' Words oft aro more deadly than ttcelt .J, )
There arc bruises that linger forever; -p
We say but a word, and, alack! .'I ,
Though we long to recall It, wo never
Can give the old happiness backl
Chicago Tlmcs-IIcrald. j
Mean .Man I'll never lend him mon
Other Mau Why not? uasn't no pain
on? - . .
Mean Man-Pnid mo! "Why, he paid
me two days ancr uu unuvvi n.u
money; didn't oven glvo mo a chauco
tn sav to mv friends that I'd be lucky.
If I ever got It back. Syracuse Hep.:,
aid. ' J
How He Should Look nt If.
"Well." said the English yachtsman,
'you have, beaten us." x - , I".
"You shouldn't put it In tliai'woy.V -.i5.fv
i . .! n... 'i
was tho reply, wo tun no my u" i
tho Instincts of self preservation uc-
mamled. Wo wore obliged to come m
first In order to prevent you from beat- .
Ing us." Washington Star.
11 lull Hollers. , !
Mrs. Slubb-John, hero is an account
of some writer going out loo far in tho
surf. For an incredible length of time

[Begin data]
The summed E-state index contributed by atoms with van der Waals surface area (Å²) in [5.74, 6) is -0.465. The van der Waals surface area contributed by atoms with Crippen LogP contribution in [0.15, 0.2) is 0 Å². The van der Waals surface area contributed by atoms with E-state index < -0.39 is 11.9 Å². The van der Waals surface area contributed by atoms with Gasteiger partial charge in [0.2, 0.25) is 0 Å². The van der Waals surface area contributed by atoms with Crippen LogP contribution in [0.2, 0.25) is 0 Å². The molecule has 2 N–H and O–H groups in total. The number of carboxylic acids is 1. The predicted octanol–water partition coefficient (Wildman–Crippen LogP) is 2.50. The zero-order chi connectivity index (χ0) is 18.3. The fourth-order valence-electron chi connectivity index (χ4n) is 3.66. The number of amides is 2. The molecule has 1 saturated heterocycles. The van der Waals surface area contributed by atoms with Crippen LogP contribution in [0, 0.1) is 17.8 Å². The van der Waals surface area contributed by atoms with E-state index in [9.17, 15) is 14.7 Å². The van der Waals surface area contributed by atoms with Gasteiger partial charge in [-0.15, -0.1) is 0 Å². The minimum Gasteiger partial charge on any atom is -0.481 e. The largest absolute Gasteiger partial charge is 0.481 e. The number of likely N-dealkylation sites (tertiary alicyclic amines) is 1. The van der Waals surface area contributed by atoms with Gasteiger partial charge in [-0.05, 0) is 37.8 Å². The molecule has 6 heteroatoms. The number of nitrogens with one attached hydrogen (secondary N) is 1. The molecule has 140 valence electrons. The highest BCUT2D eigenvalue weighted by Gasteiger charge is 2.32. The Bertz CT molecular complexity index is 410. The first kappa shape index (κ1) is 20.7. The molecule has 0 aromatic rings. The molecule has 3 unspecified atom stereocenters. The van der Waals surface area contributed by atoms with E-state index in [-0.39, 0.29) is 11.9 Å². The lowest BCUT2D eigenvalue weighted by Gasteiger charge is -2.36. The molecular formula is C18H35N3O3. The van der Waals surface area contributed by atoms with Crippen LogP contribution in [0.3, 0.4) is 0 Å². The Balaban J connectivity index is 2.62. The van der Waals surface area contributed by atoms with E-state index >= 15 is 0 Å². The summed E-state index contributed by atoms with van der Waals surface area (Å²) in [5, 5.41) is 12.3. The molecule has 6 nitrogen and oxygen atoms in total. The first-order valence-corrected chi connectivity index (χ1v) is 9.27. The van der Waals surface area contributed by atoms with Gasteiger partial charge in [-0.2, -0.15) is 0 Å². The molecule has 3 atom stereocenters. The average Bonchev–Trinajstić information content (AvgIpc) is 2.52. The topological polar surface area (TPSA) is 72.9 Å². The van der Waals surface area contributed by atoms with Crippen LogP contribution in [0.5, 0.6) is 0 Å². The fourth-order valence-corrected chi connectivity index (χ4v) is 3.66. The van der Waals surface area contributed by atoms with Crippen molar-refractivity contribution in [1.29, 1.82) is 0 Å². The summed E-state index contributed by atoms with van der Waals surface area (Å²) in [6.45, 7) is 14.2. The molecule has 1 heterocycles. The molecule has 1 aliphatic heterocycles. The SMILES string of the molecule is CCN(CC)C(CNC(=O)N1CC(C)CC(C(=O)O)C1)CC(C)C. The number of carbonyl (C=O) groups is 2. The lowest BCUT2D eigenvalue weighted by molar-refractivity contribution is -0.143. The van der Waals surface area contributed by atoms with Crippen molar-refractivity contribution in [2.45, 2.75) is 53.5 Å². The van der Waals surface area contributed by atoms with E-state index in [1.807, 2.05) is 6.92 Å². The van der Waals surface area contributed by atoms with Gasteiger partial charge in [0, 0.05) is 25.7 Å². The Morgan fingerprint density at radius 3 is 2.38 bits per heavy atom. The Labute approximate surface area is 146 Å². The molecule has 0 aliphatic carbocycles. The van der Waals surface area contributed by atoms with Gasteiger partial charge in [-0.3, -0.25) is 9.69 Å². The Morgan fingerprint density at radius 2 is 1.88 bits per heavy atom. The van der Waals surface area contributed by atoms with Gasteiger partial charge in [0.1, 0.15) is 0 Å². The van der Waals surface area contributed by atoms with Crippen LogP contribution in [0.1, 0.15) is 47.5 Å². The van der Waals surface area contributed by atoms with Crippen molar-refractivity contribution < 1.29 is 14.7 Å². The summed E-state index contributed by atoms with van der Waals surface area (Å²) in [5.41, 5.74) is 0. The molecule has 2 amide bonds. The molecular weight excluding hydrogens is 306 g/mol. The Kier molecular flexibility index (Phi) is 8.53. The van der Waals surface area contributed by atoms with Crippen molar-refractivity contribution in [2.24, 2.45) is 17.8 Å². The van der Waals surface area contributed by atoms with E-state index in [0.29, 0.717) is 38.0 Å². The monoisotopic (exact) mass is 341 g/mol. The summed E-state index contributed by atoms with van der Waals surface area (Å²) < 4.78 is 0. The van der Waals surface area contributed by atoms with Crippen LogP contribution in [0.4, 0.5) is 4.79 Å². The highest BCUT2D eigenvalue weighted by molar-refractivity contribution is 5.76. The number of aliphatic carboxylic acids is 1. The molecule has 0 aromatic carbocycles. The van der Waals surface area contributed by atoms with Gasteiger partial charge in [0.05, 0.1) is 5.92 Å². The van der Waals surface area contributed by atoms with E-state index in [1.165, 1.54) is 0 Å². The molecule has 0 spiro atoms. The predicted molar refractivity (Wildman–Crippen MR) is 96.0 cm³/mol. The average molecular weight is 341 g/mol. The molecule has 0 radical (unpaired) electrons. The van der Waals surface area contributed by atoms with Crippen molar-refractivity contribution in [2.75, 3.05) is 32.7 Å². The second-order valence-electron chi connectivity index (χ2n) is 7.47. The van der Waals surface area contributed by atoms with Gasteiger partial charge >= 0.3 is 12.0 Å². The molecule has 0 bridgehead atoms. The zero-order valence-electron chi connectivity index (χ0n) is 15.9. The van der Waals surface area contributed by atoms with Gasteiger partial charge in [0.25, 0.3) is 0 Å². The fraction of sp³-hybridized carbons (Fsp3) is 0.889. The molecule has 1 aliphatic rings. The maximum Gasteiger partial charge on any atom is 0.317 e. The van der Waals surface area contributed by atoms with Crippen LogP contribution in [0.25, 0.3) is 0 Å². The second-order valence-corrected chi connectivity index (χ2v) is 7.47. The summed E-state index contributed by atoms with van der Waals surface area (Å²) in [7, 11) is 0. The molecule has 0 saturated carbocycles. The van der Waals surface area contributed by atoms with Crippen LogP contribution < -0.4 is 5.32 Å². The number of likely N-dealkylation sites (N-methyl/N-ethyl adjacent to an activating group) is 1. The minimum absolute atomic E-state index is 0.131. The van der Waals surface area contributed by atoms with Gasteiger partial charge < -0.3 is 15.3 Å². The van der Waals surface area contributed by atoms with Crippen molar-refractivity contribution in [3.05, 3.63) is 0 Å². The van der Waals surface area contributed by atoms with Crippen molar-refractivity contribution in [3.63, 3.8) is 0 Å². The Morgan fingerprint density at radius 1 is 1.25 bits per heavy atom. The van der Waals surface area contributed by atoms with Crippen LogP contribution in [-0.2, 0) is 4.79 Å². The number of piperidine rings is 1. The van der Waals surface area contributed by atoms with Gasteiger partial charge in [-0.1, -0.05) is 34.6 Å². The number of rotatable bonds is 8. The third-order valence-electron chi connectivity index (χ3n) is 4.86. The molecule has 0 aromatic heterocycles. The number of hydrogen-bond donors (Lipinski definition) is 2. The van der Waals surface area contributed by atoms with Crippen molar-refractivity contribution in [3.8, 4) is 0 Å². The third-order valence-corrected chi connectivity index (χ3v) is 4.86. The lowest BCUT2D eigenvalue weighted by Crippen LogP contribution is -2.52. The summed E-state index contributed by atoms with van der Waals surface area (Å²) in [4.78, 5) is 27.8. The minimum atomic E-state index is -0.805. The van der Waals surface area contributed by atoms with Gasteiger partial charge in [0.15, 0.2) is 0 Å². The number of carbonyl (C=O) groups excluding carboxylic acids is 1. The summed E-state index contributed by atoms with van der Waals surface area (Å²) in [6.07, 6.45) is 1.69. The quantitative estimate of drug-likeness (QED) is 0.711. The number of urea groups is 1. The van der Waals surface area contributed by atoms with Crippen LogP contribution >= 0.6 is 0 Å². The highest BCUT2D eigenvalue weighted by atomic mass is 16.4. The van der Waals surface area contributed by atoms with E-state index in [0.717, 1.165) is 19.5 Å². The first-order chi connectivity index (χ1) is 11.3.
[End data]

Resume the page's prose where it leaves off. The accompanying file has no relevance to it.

he battled with the wild breakers.
Mr. Stubb-II in! I guess liemust
have been otic of thoso struggling au
thors wo bear so much about. Chi
cago News. . -;'.!
"Mrs. StulTem was told by that emi
nent actress who reduced her weight
'J5 pounds by dieting to strictly avoid
all starchy preparations."
"So now she has her linen done up
limp." Cleveland Plain Dealer.
Blotter ot XcccKiilty.
Chicago Mau What's the fate to St
Ticket Broker Do you want to go
Chicago Mali No, of course I don't
want to, but I am compelled to. Chi
cago News. . 1'
A Side Llliht on Illntory,
Teacher For what else was
Caesar noted? :
Tommy Tucker (who had studied tho
lesson sott-rwlmt hastily) Ills great
strength, ma'am. Ho threw a brid
across tho Ilhlue. Chicago Trlbuue.
Wlint Prollls It f
"Don't wns'e yoh time talliln 'boitt t&'
yob neighbors." said Uncle Ebon. "Yoh '1 H
neighbors Is probably talklu.'bout yoh,
an yoh kin IqoU'nroun fob yohse'f an .
bee how mucb good It's doln 'em."r-
Washington Star. . "1
, : -" . ,
Wlint Spoiled It. . " ,
"What a doleful expression your .:' .
photograph has on!" m'tX.
"Yes; 1 was feeling all right until thotVi
photographer told mo to look pleas- .4 ;
it r A t 1. T ' T"l .
iuu. uuu uu v ri-u i l ess.
The i'crfclmnioitvllle Yueht Itnce.
The Caiitaln of tho Possum Gem-'
men, 1 reckon wo might Jos' ns well gib
up de race. All In favor ob qulttln say
First Hate Hurry up dat vote.l
cap'n, or you Won't bo able to git pJ
quorum. New York Wdrld, ;